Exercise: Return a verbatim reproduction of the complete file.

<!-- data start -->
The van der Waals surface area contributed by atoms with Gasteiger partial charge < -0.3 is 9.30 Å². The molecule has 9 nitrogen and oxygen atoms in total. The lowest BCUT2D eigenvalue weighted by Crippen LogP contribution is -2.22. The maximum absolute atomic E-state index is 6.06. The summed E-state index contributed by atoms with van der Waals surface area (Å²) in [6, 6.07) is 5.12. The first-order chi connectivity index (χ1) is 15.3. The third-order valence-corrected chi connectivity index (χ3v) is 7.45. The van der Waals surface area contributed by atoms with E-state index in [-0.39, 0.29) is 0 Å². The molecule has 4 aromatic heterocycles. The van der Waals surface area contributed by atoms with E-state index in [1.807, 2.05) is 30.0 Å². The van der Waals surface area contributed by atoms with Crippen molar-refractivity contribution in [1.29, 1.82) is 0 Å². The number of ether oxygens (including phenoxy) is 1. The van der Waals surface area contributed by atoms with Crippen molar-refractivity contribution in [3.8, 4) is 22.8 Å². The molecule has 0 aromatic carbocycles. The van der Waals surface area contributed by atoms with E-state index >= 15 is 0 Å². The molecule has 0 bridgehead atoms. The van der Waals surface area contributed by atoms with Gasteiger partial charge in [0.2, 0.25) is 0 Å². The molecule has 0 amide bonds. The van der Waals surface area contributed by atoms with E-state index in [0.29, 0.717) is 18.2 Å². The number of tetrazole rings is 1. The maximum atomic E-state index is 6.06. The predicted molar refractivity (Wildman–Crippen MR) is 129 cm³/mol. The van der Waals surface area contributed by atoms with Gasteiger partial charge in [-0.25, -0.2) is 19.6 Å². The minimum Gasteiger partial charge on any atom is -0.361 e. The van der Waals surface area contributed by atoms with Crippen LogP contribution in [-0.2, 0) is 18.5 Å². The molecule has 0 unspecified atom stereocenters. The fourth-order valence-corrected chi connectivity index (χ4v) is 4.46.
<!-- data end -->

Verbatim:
The van der Waals surface area contributed by atoms with Gasteiger partial charge < -0.3 is 9.30 Å². The molecule has 9 nitrogen and oxygen atoms in total. The lowest BCUT2D eigenvalue weighted by Crippen LogP contribution is -2.22. The maximum absolute atomic E-state index is 6.06. The summed E-state index contributed by atoms with van der Waals surface area (Å²) in [6, 6.07) is 5.12. The first-order chi connectivity index (χ1) is 15.3. The third-order valence-corrected chi connectivity index (χ3v) is 7.45. The van der Waals surface area contributed by atoms with E-state index in [-0.39, 0.29) is 0 Å². The molecule has 4 aromatic heterocycles. The van der Waals surface area contributed by atoms with E-state index in [1.807, 2.05) is 30.0 Å². The van der Waals surface area contributed by atoms with Crippen molar-refractivity contribution in [1.29, 1.82) is 0 Å². The number of ether oxygens (including phenoxy) is 1. The van der Waals surface area contributed by atoms with Crippen molar-refractivity contribution in [3.8, 4) is 22.8 Å². The molecule has 0 aromatic carbocycles. The van der Waals surface area contributed by atoms with E-state index >= 15 is 0 Å². The molecule has 0 bridgehead atoms. The van der Waals surface area contributed by atoms with Gasteiger partial charge in [0.2, 0.25) is 0 Å². The molecule has 0 amide bonds. The van der Waals surface area contributed by atoms with E-state index in [0.29, 0.717) is 18.2 Å². The number of tetrazole rings is 1. The maximum atomic E-state index is 6.06. The predicted molar refractivity (Wildman–Crippen MR) is 129 cm³/mol. The van der Waals surface area contributed by atoms with Gasteiger partial charge in [-0.25, -0.2) is 19.6 Å². The minimum Gasteiger partial charge on any atom is -0.361 e. The van der Waals surface area contributed by atoms with Crippen LogP contribution in [-0.2, 0) is 18.5 Å². The molecule has 0 unspecified atom stereocenters. The fourth-order valence-corrected chi connectivity index (χ4v) is 4.46.